Katie Blume, left, deputy political director with the state Democratic Committee speaks with Alison Rupert, center left, Verna Caruso, center right, and Alison Hirsch, right, at Sunday’s Lycoming Democratic Committee Picnic. Blume was the featured speaker at the event at Memorial Park.
While enjoying the sunshine in Memorial Park, local and state Democrats spoke of their hope for a bright future in the November elections.
The annual Lycoming County Democratic Committee met Sunday afternoon at the park.
According to the keynote speaker Katie Blume, deputy political director with the state Democratic committee, this year there is a list of eight Democratic judicial candidates.
Blume stressed that courts are important, particularly with the issue of gerrymandering likely to come before the state Supreme Court for a decision in addition to the criminal cases that are dealt with by the Superior Court. But, she added that there are issues on a day to day basis that are just as significant.
“At a very local level, who here doesn’t have a neighbor who complains at some point about zoning,” she asked the group. “Somebody always has a zoning problem in communities. The Commonwealth Court hears zoning issues. So, each of those parts of the PA court system are important.”
Blume added that one-on-one contact and knocking on doors is a good way to spread the word about local candidates. The party also is conducting training sessions for those interested in running for office in order to make them a better candidate, she said.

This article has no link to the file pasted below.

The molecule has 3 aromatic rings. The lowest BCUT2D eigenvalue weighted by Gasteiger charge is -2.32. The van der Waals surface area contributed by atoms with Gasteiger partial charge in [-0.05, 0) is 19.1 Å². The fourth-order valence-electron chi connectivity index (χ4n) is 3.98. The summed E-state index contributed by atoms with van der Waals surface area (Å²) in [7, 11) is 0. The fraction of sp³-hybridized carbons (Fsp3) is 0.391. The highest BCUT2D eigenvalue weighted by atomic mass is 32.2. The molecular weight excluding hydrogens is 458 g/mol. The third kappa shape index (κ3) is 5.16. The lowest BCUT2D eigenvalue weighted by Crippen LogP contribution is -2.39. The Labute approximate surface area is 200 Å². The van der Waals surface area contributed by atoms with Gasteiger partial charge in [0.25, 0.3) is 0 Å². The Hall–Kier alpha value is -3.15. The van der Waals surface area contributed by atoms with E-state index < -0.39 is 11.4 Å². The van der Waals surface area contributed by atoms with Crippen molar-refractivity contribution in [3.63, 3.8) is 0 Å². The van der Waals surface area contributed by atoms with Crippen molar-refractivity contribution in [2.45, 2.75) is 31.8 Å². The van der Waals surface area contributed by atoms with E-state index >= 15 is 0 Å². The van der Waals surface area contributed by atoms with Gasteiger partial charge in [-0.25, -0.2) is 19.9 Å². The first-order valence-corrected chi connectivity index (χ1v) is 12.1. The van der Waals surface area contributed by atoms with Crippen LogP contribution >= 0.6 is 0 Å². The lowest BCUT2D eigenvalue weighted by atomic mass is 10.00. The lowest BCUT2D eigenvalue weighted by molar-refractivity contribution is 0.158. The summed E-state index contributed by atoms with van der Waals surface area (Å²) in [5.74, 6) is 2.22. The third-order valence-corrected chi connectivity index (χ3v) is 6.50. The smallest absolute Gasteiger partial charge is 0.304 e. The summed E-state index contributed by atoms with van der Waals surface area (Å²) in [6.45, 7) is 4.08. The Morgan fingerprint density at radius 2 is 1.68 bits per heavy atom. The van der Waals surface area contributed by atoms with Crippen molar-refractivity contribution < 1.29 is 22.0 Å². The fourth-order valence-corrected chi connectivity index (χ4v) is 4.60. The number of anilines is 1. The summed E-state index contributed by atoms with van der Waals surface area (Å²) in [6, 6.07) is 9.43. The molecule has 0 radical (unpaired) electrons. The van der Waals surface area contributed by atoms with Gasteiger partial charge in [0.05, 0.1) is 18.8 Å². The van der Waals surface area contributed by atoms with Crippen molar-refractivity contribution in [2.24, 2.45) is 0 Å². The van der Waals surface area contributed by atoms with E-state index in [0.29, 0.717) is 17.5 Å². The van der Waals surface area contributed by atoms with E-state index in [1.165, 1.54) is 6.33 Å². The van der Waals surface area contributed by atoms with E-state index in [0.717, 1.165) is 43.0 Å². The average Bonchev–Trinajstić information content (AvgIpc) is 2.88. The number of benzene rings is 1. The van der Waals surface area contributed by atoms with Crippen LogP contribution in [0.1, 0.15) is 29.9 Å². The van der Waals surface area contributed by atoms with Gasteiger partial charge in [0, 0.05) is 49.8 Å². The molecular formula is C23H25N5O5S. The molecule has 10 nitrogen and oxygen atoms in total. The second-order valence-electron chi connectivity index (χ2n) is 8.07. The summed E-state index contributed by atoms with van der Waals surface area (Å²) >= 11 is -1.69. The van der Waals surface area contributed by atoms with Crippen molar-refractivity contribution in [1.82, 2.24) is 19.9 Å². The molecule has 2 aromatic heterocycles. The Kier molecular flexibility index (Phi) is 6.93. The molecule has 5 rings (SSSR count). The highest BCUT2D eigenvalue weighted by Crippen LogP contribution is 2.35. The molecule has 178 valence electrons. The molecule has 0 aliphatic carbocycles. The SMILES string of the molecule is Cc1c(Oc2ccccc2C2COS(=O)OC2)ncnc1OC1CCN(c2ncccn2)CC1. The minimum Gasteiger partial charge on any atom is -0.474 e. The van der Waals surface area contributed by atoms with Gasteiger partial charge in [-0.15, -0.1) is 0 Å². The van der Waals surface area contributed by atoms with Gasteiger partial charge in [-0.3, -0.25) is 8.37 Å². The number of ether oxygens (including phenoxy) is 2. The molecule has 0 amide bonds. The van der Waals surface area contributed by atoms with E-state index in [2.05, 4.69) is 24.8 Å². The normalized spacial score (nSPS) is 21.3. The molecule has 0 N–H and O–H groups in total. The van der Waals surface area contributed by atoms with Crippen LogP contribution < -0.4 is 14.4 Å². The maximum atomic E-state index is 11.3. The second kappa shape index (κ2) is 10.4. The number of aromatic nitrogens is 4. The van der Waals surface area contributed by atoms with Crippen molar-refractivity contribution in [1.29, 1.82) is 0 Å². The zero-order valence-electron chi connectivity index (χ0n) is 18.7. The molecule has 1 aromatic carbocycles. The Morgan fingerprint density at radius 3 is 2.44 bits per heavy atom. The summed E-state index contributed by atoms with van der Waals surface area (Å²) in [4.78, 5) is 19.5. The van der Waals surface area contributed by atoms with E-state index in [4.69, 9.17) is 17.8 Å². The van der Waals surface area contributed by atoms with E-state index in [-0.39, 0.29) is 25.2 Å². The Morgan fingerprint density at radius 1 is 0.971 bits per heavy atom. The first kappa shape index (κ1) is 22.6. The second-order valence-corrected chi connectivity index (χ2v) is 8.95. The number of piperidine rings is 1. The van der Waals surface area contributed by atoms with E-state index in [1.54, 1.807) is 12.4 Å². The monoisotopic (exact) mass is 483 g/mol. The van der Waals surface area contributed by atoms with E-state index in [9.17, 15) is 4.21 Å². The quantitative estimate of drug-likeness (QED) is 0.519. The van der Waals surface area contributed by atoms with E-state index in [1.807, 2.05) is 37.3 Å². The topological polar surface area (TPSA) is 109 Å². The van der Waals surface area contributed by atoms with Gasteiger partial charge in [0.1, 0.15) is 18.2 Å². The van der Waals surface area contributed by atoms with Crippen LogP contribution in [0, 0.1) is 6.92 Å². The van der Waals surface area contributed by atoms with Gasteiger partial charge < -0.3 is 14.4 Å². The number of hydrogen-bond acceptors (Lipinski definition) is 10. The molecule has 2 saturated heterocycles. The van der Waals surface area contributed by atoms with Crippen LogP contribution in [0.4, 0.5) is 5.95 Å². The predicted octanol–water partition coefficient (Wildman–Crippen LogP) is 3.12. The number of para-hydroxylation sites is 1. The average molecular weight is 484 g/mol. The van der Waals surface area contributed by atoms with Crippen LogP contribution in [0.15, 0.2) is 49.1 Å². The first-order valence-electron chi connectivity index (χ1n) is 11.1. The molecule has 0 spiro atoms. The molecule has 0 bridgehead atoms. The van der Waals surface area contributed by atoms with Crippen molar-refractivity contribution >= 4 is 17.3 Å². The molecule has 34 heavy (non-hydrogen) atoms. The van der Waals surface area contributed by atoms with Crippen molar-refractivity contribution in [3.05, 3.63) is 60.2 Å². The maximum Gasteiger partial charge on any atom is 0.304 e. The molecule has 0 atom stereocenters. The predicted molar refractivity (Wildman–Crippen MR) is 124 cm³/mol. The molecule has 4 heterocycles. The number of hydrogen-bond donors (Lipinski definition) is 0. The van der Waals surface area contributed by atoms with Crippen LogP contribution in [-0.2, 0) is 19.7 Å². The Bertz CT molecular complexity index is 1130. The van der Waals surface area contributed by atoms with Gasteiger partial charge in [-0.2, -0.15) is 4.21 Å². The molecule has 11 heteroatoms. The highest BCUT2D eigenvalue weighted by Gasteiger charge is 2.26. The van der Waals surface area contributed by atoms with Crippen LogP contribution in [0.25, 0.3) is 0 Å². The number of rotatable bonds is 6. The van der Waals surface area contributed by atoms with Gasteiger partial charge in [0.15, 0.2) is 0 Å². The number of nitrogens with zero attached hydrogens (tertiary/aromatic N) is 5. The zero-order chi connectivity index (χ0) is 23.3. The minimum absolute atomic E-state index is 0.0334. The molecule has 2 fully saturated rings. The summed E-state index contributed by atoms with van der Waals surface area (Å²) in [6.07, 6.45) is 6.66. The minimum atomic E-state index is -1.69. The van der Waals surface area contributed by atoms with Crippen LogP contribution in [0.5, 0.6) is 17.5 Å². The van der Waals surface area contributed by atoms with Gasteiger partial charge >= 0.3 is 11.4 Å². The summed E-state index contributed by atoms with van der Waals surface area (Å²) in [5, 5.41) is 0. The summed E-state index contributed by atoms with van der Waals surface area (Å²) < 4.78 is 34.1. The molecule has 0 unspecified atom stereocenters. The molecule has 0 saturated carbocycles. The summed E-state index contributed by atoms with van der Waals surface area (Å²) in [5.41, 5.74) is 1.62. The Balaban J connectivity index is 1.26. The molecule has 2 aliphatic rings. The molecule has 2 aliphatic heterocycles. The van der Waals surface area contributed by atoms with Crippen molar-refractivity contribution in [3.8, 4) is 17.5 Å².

Speaking about the state party’s initiative to vote local, Blume said that people should talk about the issues which is less divisive than talking about candidates or politics.
“One thing that’s going to happen is we’re taking vote local to the next step, Blume said. “The DNC (Democratic National Convention) can come up with whatever slogan they want to, it is up to local candidates and local areas and local parties and local house candidates to set the message for their district. So, we’re doing vote local PA for jobs, vote local PA for public education, and vote local PA for healthcare. Because each of those issues can be taken even deeper by each county.”
Blume went on to add that “in Lycoming County, you can talk about jobs and you can tie jobs to public education. You can tie healthcare back to jobs, you can tie this to some of the broader issues like climate change and social justice issues. Little by little as we’re talking to our neighbors. So, if people are looking for messages it really starts with all of you,” she added.
County Commissioner Rick Mirabito, who also spoke at the event, echoed Blume’s words.
“We can motivate people by talking about the things we share in common. Whether you’re Republicans, Democrats or Independents, we all love our families and at the end of the day it’s usually what’s most important to all of us,” he said.
“What I’m suggesting today is whether it’s the judge races or city council races or the school board, we have to have a language that’s inclusive and a language that’s based on principle.”
“We have to be able to relate to people regardless of political affiliation. That’s the only way we’re going to make change in this community,” he added.
Candidates either attending or sending a representative were: Justice Debra McCloskey Todd, who is running for retention on the state Supreme Court; Justice Maria McLaughlin, state Superior Court; City Council candidates, Liz Miele, Derek Slaughter and Matilda Novielllo; candidate for Congress Judy Herschel; Airneezer Page-Delahaye, South Williamsport Area School Board, and Linda Sosniak, Picture Rocks Borough Council.